September 13, 2006:
Because the truce with the LRA continues to hold, the government has extended its "peace deal" deadline. The government had originally said that a final deal had to be reached by September 12. The government appears to have used the threat to goad LRA rebels into moving into the assembly areas in south Sudan. At this point, it looks like both sides are interested in reaching a firm peace agreement that will end the war. The government has asked the UN to "delay action" on a resolution that calls for "joint military action" against the LRA. Uganda has supported that action and said it was necessary to fully enforce criminal indictments against LRA leaders. However, at this point it time it looks like that government believes the resolution would throw a wrench into the peace process. LRA rebels continue to trickle into the south Sudan assembly camps, many coming into Sudan from the Congo. Getting to the areas is tough because of inadequate roads. Also, the rebels are moving on foot. The government said that it expects most of the LRA rebels to reach the assembly points in south Sudan by September 19.
September 11, 2006: The Sudan government reported that "several hundred" LRA guerillas had gathered in the two "safe zone" assembly points in southern Sudan. The two assembly points are located at Ri-Kwangba (western assembly area, near the Congo border) and at Owiny Ki-Bul. LRA deputy commander Vincent Otti is supposedly in the camp at Ri-Kwangba.
Ugandan police said they found 32,000 rounds of submachine gun ammunition in the Lwamunda Forest Reserve area. The police described the ammunition as rusted and unusable. The jungle reserve is in Mpigi district, which is in the Luweero Triangle. The Luweero Triangle was a battleground during the 1980s in the war that pitted current president Yoweri Museveni against then-president Milton Obote.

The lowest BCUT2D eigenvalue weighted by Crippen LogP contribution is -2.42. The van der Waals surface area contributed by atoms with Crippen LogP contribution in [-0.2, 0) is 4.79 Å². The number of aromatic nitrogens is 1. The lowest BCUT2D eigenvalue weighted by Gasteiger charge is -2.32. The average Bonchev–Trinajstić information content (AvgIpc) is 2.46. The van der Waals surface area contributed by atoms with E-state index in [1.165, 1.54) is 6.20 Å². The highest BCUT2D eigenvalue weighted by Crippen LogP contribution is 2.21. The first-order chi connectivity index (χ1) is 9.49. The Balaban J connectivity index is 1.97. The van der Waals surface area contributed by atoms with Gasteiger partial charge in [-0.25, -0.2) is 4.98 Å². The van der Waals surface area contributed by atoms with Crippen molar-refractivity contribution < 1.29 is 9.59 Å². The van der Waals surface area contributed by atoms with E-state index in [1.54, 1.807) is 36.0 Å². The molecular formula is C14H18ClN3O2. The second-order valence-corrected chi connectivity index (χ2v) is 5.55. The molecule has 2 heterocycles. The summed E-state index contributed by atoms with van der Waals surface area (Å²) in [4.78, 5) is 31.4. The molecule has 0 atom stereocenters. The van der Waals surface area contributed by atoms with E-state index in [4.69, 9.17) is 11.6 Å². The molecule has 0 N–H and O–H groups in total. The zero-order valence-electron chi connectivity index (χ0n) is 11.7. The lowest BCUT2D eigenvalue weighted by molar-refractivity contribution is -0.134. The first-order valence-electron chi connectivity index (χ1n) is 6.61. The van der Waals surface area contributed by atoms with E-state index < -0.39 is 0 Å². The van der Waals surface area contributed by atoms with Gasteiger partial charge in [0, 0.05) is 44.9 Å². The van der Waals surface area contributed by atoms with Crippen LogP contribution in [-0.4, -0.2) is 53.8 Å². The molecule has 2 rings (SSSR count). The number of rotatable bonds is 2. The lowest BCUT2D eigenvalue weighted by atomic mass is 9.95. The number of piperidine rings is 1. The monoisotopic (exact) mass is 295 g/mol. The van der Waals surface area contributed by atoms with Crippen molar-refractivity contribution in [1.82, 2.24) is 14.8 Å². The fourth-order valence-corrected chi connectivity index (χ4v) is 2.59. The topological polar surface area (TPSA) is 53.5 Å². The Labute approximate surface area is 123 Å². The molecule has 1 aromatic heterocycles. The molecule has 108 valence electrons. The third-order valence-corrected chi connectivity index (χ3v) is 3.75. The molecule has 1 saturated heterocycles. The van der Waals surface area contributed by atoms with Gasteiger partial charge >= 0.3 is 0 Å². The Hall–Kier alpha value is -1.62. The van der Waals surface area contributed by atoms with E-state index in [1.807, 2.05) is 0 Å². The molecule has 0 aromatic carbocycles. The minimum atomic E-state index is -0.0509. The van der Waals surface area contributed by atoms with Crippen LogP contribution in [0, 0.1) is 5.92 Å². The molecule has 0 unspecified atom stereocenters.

September 10, 2006: A UN spokesman said that security in northern Uganda had improved significantly since Sudan-brokered truce agreement between the Ugandan government and the LRA went into effect. In late August the Ugandan government announced that it would begin a $330 million aid and recovery program for war-wrecked northern Uganda. Much of the money will come from international donors. Northern Uganda needs it. Rebuilding villages is a priority, but to make effective use of the aid will require improving the road network.
September 9, 2006: An LRA spokesman told the press that Ugandan military and security forces were deploying along the routes used by LRA rebels to reach assembly areas in south Sudan. The LRA accused the Ugandan government of "obstructing" the rebels' movement. The Ugandan government rejected the accusation and said that Ugandan forces had been instructed to provide food and aid to rebels who were moving toward assembly areas.
September 8, 2006: Kenya turned over custody of 25 Ugandan rebels to the Ugandan government. The 25 men allegedly belong to the Uganda Freedom Front. Kenyan police arrested the men in late July. They were charged with "unlawful presence" in Kenya. The Ugandan Freedom Front is led by a Ugandan Army deserter